‘PETase and Cocktail’ – The Plastic Degrading Enzymes


“It took a great deal of work on both sides of the Atlantic, but it was worth the effort – we were delighted to see that our new chimeric enzyme is up to three times faster than the naturally evolved separate enzymes, opening new avenues for further improvements.”

                  -Professor John McGeehan, University of Portsmouth-

In the modern world, plastics have become a major global crisis that has negatively impacted the environment severely, even more than we could assume. Around one million plastic bottles are being purchased every minute around the world and more dangerously, about 50 percent of them are designed for single-time usage. Due to the rapid accumulation of plastics in the marine ecosystems, a new marine microbial habitat known as the “plastisphere” has been introduced to the science world too.  Although many actions such as recycling, minimal usage of plastics and reusing are being implemented, they are not effective to minimize this crisis.


Accumulated piles of plastic


Polyethylene terephthalate (PET) is a polymer that is found in most consumer packaging including cookie containers, soda bottles, packaging of fruits, and certain fibers and textiles. After years of research, in 2018, scientists discovered an enzyme known as PETase(PET hydrolase), a plastic-eating enzyme that breaks down polyethylene terephthalate (PET).  It was fascinating to discover that this enzyme could complete a full circular process by both depolymerizing and repolymerizing. However, with the intention to increase the efficiency of plastic degradation, PETase was modified to build up a new enzyme known as FAST-PETase (functional, active, stable and tolerant PETase). This discovery was quite a remarkable event in the science world as the scientists were intelligent enough to discover an enzyme that operates efficiently at low temperatures making it affordable and portable at an industrial scale.

The enzyme was synthesized by a type of bacteria known as Ideonella sakaiensis, which feeds on plastic bottles.  This, in fact, is an outstanding solution to the daily increasing plastic crisis. Ideonella sakaiensis is a bacterium that belongs to the genus Ideonella and family Comamonadaceae, possessing the ability to break down PET for carbon and energy usage. This bacterium usually takes up to 60 weeks to degrade a wafer-thin plastic in the laboratory. As the time taken for the degradation is high, a super enzyme known as MHETase was revealed making the depolymerization even more efficient. Yet scientists carried out their research further to discover more potent processes and enzymes. This resulted in the invention of a hybrid enzyme known as “cocktail” produced by combining  PETase and MHETase, which could degrade PET six times faster than the original enzyme.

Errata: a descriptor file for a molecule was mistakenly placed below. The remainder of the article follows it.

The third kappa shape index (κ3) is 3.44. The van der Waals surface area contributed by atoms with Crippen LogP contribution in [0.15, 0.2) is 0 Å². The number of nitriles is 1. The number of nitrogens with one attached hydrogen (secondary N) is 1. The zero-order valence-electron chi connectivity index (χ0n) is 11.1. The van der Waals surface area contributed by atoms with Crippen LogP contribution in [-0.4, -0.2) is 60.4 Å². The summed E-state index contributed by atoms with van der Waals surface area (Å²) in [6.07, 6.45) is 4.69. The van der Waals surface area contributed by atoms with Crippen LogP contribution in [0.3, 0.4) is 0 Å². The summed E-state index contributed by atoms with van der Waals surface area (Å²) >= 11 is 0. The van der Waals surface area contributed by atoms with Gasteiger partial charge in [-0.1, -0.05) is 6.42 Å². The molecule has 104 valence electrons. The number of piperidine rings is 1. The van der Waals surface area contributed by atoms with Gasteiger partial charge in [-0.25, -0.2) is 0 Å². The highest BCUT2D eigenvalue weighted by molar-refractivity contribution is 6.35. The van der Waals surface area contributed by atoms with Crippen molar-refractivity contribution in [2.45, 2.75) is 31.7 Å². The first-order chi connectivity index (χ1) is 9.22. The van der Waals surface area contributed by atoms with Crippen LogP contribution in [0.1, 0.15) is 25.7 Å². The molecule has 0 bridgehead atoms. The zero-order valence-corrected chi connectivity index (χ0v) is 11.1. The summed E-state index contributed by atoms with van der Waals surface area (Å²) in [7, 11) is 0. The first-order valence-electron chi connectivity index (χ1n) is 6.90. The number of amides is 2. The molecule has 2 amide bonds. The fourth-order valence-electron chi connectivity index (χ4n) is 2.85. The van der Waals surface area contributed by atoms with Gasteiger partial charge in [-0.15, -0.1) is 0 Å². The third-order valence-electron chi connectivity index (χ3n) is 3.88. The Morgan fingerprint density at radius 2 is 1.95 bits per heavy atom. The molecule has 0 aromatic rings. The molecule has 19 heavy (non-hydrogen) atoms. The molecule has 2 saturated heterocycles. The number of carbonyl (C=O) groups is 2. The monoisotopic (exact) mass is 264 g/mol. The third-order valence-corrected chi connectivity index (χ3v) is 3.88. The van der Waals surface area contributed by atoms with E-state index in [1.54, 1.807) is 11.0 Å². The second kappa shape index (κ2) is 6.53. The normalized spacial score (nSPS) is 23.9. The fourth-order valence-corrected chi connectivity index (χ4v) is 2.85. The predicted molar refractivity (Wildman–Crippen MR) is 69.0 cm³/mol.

In 2016, the discovery of the soil bacterium, Ideonella sakaiensis was reported in Japan, found growing in PET contaminated plastic. This bacterium is a gram-negative, aerobic, rod-shaped bacterium that uses a two enzyme system to degrade PET.


Ideonella sakaiensis specimen

What is an enzyme?

Enzymes are proteins that act as catalysts regulating the rate of chemical reactions, without being used up. Enzymes play a major role in regulating most biological processes, altering the energy barrier. The enzyme activity depends on many factors such as temperature, pH, substrate concentration, etc. They react with the substrate to form an intermediate complex which is the transition state reducing the amount of energy needed to overcome the energy barrier.


Enzyme energy plot

Mechanism of the plastic degrading enzyme

As shown in the above graph, the reaction mechanism takes place in two stages,  acylation and deacylation. Each step is a single, associative, concerted step. Acylation consists of a proton transfer associated with a nucleophilic attack on the substrate. This leads to a tetrahedral transition state, which results in the release of the MHET after breaking the ester bond. Deacylation occurs by deprotonation of an active site of water molecule followed by the resulting hydroxide attacking the intermediate and breaking its bonds to the substrate. Subsequently, enzyme regeneration occurs. The energy barrier of the rate-limiting acylation is 20 kcal mol-1. This barrier is reduced by the mutation of a few compounds. Finally, the PET is broken down into its monomers along with the regeneration of the enzyme.

As the thermoplastic polymer PET could be degraded to its monomers with the aid of “cocktail”, the degradation could be done completely within a few hours. Therefore, these monomers could be reassembled to form new utensils, making reuse possible. However, the usage of plastic should be minimized as much as possible, by using other alternatives.


Mechanism of the enzyme


Written by: Ishana Paramee


Image courtesy:


  • (New Plastic-Eating Enzyme ‘Cocktail’ Can Digest Plastic Waste Six Times Faster, n.d.)
  • (Plastic-Eating Enzyme Could Eliminate Billions of Tons of Landfill Waste, n.d.)(Yoshida et al., 2016)
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  • New Plastic-Eating Enzyme ‘Cocktail’ Can Digest Plastic Waste Six Times Faster. (n.d.). Retrieved May 12, 2022, from https://www.greenqueen.com.hk/new-plastic-eating-enzyme-cocktail-can-digest-plastic-waste-6-times-faster/
  • Plastic-eating enzyme could eliminate billions of tons of landfill waste. (n.d.). Retrieved May 12, 2022, from https://phys.org/news/2022-04-plastic-eating-enzyme-billions-tons-landfill.html
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  • Han, X., Liu, W., Huang, J. W., Ma, J., Zheng, Y., Ko, T. P., Xu, L., Cheng, Y. S., Chen, C. C., & Guo, R. T. (2017). Structural insight into catalytic mechanism of PET hydrolase. Nature Communications, 8(1). https://doi.org/10.1038/S41467–02255-Z
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